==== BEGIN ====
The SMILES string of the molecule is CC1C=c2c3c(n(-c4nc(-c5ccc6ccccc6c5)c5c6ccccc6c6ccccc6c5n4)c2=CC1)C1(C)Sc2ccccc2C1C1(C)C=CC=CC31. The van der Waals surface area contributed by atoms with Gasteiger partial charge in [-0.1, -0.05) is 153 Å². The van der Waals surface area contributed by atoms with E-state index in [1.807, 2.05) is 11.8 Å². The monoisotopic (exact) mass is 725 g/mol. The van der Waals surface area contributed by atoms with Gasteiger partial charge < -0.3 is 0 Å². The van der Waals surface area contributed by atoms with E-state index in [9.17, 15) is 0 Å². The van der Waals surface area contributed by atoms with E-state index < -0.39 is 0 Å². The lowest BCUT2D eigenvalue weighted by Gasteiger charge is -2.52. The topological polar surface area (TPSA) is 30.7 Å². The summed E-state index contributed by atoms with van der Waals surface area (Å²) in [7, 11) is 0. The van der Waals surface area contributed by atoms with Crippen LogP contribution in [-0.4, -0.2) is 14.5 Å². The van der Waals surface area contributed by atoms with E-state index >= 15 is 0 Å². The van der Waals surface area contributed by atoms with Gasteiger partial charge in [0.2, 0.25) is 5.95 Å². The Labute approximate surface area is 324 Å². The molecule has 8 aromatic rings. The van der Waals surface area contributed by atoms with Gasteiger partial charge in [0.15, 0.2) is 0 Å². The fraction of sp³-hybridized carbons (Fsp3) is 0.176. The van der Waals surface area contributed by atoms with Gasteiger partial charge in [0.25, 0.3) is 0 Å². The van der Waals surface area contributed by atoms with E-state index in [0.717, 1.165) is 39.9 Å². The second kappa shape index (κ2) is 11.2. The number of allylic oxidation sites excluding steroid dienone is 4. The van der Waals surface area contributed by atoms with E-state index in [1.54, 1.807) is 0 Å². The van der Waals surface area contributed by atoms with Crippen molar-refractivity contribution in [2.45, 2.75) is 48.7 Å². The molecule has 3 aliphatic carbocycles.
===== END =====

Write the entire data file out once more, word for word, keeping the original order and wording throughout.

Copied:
The SMILES string of the molecule is CC1C=c2c3c(n(-c4nc(-c5ccc6ccccc6c5)c5c6ccccc6c6ccccc6c5n4)c2=CC1)C1(C)Sc2ccccc2C1C1(C)C=CC=CC31. The van der Waals surface area contributed by atoms with Gasteiger partial charge in [-0.1, -0.05) is 153 Å². The van der Waals surface area contributed by atoms with E-state index in [1.807, 2.05) is 11.8 Å². The monoisotopic (exact) mass is 725 g/mol. The van der Waals surface area contributed by atoms with Gasteiger partial charge < -0.3 is 0 Å². The van der Waals surface area contributed by atoms with E-state index in [9.17, 15) is 0 Å². The van der Waals surface area contributed by atoms with E-state index < -0.39 is 0 Å². The lowest BCUT2D eigenvalue weighted by Gasteiger charge is -2.52. The topological polar surface area (TPSA) is 30.7 Å². The summed E-state index contributed by atoms with van der Waals surface area (Å²) in [7, 11) is 0. The van der Waals surface area contributed by atoms with Crippen LogP contribution in [-0.4, -0.2) is 14.5 Å². The van der Waals surface area contributed by atoms with E-state index >= 15 is 0 Å². The van der Waals surface area contributed by atoms with Gasteiger partial charge in [0.2, 0.25) is 5.95 Å². The Labute approximate surface area is 324 Å². The molecule has 8 aromatic rings. The van der Waals surface area contributed by atoms with Gasteiger partial charge in [0.15, 0.2) is 0 Å². The fraction of sp³-hybridized carbons (Fsp3) is 0.176. The van der Waals surface area contributed by atoms with Gasteiger partial charge in [0.25, 0.3) is 0 Å². The van der Waals surface area contributed by atoms with E-state index in [0.717, 1.165) is 39.9 Å². The second kappa shape index (κ2) is 11.2. The number of allylic oxidation sites excluding steroid dienone is 4. The van der Waals surface area contributed by atoms with E-state index in [1.54, 1.807) is 0 Å². The van der Waals surface area contributed by atoms with Crippen molar-refractivity contribution in [2.45, 2.75) is 48.7 Å². The molecule has 3 aliphatic carbocycles.